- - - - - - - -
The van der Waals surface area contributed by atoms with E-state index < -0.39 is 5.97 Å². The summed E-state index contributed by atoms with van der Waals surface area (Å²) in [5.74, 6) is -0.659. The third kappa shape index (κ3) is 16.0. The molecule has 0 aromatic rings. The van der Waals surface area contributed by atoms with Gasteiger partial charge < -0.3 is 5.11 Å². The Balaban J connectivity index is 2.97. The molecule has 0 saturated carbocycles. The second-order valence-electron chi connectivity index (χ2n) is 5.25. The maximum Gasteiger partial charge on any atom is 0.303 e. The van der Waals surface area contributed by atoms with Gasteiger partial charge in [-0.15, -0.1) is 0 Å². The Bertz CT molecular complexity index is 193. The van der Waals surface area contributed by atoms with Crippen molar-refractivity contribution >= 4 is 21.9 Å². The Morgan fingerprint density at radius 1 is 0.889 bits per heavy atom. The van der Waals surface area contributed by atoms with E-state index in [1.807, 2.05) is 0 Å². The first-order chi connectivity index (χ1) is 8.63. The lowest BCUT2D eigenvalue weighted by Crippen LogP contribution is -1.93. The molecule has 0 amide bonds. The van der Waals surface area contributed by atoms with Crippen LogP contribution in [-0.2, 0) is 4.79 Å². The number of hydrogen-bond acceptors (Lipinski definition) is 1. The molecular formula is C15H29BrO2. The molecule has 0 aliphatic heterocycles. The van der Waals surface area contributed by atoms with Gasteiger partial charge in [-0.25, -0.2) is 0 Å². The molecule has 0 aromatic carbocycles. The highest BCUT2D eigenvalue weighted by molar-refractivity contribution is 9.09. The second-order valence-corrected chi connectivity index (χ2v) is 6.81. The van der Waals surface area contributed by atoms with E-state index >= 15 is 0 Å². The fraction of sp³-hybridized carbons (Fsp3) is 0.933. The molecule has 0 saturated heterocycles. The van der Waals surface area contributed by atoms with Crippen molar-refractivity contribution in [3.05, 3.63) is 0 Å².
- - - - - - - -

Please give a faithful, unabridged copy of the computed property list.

The van der Waals surface area contributed by atoms with E-state index < -0.39 is 5.97 Å². The summed E-state index contributed by atoms with van der Waals surface area (Å²) in [5.74, 6) is -0.659. The third kappa shape index (κ3) is 16.0. The molecule has 0 aromatic rings. The van der Waals surface area contributed by atoms with Gasteiger partial charge < -0.3 is 5.11 Å². The Balaban J connectivity index is 2.97. The molecule has 0 saturated carbocycles. The second-order valence-electron chi connectivity index (χ2n) is 5.25. The maximum Gasteiger partial charge on any atom is 0.303 e. The van der Waals surface area contributed by atoms with Gasteiger partial charge in [-0.15, -0.1) is 0 Å². The Bertz CT molecular complexity index is 193. The van der Waals surface area contributed by atoms with Crippen molar-refractivity contribution >= 4 is 21.9 Å². The Morgan fingerprint density at radius 1 is 0.889 bits per heavy atom. The van der Waals surface area contributed by atoms with E-state index in [1.807, 2.05) is 0 Å². The first-order chi connectivity index (χ1) is 8.63. The lowest BCUT2D eigenvalue weighted by Crippen LogP contribution is -1.93. The molecule has 0 amide bonds. The van der Waals surface area contributed by atoms with Crippen LogP contribution in [-0.2, 0) is 4.79 Å². The number of hydrogen-bond acceptors (Lipinski definition) is 1. The molecular formula is C15H29BrO2. The molecule has 0 aliphatic heterocycles. The van der Waals surface area contributed by atoms with Gasteiger partial charge in [-0.25, -0.2) is 0 Å². The molecule has 0 aromatic carbocycles. The highest BCUT2D eigenvalue weighted by molar-refractivity contribution is 9.09. The second-order valence-corrected chi connectivity index (χ2v) is 6.81. The van der Waals surface area contributed by atoms with E-state index >= 15 is 0 Å². The fraction of sp³-hybridized carbons (Fsp3) is 0.933. The molecule has 0 saturated heterocycles. The van der Waals surface area contributed by atoms with Crippen molar-refractivity contribution in [3.05, 3.63) is 0 Å².